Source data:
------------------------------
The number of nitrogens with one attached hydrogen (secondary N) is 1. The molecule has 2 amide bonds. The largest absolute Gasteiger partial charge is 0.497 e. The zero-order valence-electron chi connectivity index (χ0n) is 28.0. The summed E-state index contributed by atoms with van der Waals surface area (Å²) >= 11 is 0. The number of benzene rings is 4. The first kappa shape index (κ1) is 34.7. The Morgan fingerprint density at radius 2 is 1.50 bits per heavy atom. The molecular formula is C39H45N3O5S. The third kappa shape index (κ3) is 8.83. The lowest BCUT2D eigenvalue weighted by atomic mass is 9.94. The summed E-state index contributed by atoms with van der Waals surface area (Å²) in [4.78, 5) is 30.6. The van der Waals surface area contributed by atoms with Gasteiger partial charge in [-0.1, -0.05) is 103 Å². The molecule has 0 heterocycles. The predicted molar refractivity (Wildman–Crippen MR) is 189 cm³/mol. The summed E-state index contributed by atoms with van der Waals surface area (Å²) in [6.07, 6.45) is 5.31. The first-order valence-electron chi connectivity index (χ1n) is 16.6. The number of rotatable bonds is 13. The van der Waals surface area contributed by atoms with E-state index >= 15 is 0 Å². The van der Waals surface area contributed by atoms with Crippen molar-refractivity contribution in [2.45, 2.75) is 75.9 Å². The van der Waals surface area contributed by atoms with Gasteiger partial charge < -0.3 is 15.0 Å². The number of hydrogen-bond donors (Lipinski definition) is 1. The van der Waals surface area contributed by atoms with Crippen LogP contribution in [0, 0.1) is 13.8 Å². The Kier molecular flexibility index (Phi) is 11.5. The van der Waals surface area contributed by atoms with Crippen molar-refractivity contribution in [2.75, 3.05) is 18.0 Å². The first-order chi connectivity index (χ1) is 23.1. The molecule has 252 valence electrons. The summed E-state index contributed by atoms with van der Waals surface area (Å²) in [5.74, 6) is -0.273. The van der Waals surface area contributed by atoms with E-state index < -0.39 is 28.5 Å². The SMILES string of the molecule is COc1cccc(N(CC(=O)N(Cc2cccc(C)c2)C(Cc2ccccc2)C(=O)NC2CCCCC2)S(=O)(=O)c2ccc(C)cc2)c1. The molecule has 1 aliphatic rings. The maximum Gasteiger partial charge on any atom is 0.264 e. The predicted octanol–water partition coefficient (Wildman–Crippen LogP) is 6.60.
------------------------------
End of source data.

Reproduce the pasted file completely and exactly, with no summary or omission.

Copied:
The number of nitrogens with one attached hydrogen (secondary N) is 1. The molecule has 2 amide bonds. The largest absolute Gasteiger partial charge is 0.497 e. The zero-order valence-electron chi connectivity index (χ0n) is 28.0. The summed E-state index contributed by atoms with van der Waals surface area (Å²) >= 11 is 0. The number of benzene rings is 4. The first kappa shape index (κ1) is 34.7. The Morgan fingerprint density at radius 2 is 1.50 bits per heavy atom. The molecular formula is C39H45N3O5S. The third kappa shape index (κ3) is 8.83. The lowest BCUT2D eigenvalue weighted by atomic mass is 9.94. The summed E-state index contributed by atoms with van der Waals surface area (Å²) in [4.78, 5) is 30.6. The van der Waals surface area contributed by atoms with Gasteiger partial charge in [-0.1, -0.05) is 103 Å². The molecule has 0 heterocycles. The predicted molar refractivity (Wildman–Crippen MR) is 189 cm³/mol. The summed E-state index contributed by atoms with van der Waals surface area (Å²) in [6.07, 6.45) is 5.31. The first-order valence-electron chi connectivity index (χ1n) is 16.6. The number of rotatable bonds is 13. The van der Waals surface area contributed by atoms with E-state index >= 15 is 0 Å². The van der Waals surface area contributed by atoms with Crippen molar-refractivity contribution in [2.45, 2.75) is 75.9 Å². The van der Waals surface area contributed by atoms with Gasteiger partial charge < -0.3 is 15.0 Å². The number of hydrogen-bond donors (Lipinski definition) is 1. The van der Waals surface area contributed by atoms with Crippen LogP contribution in [0, 0.1) is 13.8 Å². The Kier molecular flexibility index (Phi) is 11.5. The van der Waals surface area contributed by atoms with Crippen molar-refractivity contribution in [2.75, 3.05) is 18.0 Å². The first-order chi connectivity index (χ1) is 23.1. The molecule has 252 valence electrons. The summed E-state index contributed by atoms with van der Waals surface area (Å²) in [5.74, 6) is -0.273. The van der Waals surface area contributed by atoms with E-state index < -0.39 is 28.5 Å². The SMILES string of the molecule is COc1cccc(N(CC(=O)N(Cc2cccc(C)c2)C(Cc2ccccc2)C(=O)NC2CCCCC2)S(=O)(=O)c2ccc(C)cc2)c1. The molecule has 1 aliphatic rings. The maximum Gasteiger partial charge on any atom is 0.264 e. The predicted octanol–water partition coefficient (Wildman–Crippen LogP) is 6.60.